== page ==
Water

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We just got a much needed rain!  Our crops and pastures were suffering from lack of moisture.  Wind storms were blowing dry soil and cutting off plants, while cattle ranchers were making hard choices about selling their herds.

But we also know that for many farms in the USA, there is far too much water.  Farms are saturated and many acres have not been planted. Even those acres where farmers have been able to “mud in” the crop, the plants are stressed by cold and saturated soil.

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So water affects us all in different ways, and its impact cannot be understated.  On our farm we have been investigating both irrigation and tile drainage options to help with water management.  The initial investment for either type of water management is not small. Each requires a number of preliminary paperwork and regulatory steps, as well as boots on the ground surveys of the land conditions and natural water levels and flows.

Water management is a growing challenge for farmers and needs high tech solutions in order to address sustainability from an environmental and financial standpoint. Keep reading this week as we talk about the impact of water.

Irrigation - Another part of the picture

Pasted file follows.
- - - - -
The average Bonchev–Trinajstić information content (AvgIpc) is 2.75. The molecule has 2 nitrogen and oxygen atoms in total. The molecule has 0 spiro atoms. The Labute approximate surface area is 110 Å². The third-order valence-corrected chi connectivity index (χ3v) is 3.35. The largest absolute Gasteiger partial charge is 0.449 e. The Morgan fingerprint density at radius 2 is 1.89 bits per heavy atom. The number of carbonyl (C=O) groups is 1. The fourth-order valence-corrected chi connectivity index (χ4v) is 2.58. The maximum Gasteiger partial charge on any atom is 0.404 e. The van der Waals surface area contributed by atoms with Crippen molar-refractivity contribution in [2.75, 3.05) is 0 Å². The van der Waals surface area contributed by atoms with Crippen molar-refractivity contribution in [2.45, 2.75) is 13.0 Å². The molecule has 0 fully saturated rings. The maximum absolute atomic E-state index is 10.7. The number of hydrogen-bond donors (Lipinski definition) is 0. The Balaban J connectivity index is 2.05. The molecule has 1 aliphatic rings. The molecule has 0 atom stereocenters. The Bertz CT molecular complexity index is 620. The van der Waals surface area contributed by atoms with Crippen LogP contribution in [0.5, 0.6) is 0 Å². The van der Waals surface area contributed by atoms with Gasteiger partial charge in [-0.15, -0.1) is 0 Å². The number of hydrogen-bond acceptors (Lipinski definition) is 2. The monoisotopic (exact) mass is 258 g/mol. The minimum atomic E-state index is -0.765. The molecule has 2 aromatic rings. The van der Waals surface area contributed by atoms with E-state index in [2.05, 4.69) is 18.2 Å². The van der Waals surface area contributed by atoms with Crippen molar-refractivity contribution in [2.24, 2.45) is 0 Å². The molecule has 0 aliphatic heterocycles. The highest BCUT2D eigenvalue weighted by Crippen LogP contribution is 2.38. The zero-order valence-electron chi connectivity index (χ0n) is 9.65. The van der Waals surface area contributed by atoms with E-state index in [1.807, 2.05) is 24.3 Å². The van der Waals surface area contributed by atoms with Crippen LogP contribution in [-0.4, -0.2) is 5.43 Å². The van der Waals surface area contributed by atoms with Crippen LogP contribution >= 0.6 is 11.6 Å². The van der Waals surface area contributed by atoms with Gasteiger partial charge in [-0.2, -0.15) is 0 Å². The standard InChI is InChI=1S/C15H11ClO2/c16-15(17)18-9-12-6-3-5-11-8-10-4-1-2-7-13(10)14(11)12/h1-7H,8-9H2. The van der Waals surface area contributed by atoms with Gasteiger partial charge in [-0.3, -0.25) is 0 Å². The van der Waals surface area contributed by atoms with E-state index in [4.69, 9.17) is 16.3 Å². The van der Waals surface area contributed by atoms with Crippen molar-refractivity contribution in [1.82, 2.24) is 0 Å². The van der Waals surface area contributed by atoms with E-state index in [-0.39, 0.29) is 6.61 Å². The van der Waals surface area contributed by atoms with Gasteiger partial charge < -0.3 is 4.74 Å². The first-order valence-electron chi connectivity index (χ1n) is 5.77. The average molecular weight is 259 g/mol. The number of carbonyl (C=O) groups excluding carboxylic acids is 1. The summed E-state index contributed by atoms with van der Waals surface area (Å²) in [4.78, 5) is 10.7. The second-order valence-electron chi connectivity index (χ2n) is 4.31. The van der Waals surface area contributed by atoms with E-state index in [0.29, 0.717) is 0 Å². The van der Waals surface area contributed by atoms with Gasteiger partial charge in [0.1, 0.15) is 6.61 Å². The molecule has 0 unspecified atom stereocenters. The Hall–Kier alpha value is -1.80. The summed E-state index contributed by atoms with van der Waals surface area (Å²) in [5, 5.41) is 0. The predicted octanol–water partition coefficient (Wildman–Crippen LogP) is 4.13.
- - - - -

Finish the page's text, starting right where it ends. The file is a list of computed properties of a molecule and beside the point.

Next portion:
Water is a complex thing to try to manage – just ask any kid who has designed a sandbox moat or mud-canal system across the yard.  Farmers, and their crops, depend on having the right amounts of rain, at the right times; and “right” depends on the farmer, soil type, and specific crop.  Managing all of these variables is no small task.  Hence the intricate relationship between drainage and irrigation.

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This week we have been posting about drainage, but that is only part of the picture.  Irrigation is also part of developing an overall water management strategy and plan. On our farm, we have also been busy investigating irrigation options, regulation and permitting procedures. 

In Manitoba, the most common type of irrigation is an above ground pivot.  However, there are other types of irrigation, such as water cannons and straight-line systems.  Regardless of the water delivery mechanism, the whole irrigation strategy depends on finding a stable water source.  The government manages the demands on the local water supplies, and places a primary concern on maintaining the water quality and quantity to existing customers.  Until recently, no more water rights were available in our area, due to these considerations.

Recently, some projects that had requested water rights were not completed, and so there was an opportunity to access exploration permits. The water stewardship division of the Manitoba government is responsible for issuing exploration permits.  These permits specify the terms and conditions under which construction of wells, including both test wells and functional wells, can occur.  Once a project is complete, a water rights license specifies the terms for a particular project.

We are still in the early phases of investigating how both tile drainage and irrigation can play a role on our farm.  Both require significant preparatory work with regard to planning and permits and they both involve significant infrastructure investments.  Our challenge right now is to craft a plan that takes into account the financial, environmental and logistical factors of taking on such projects.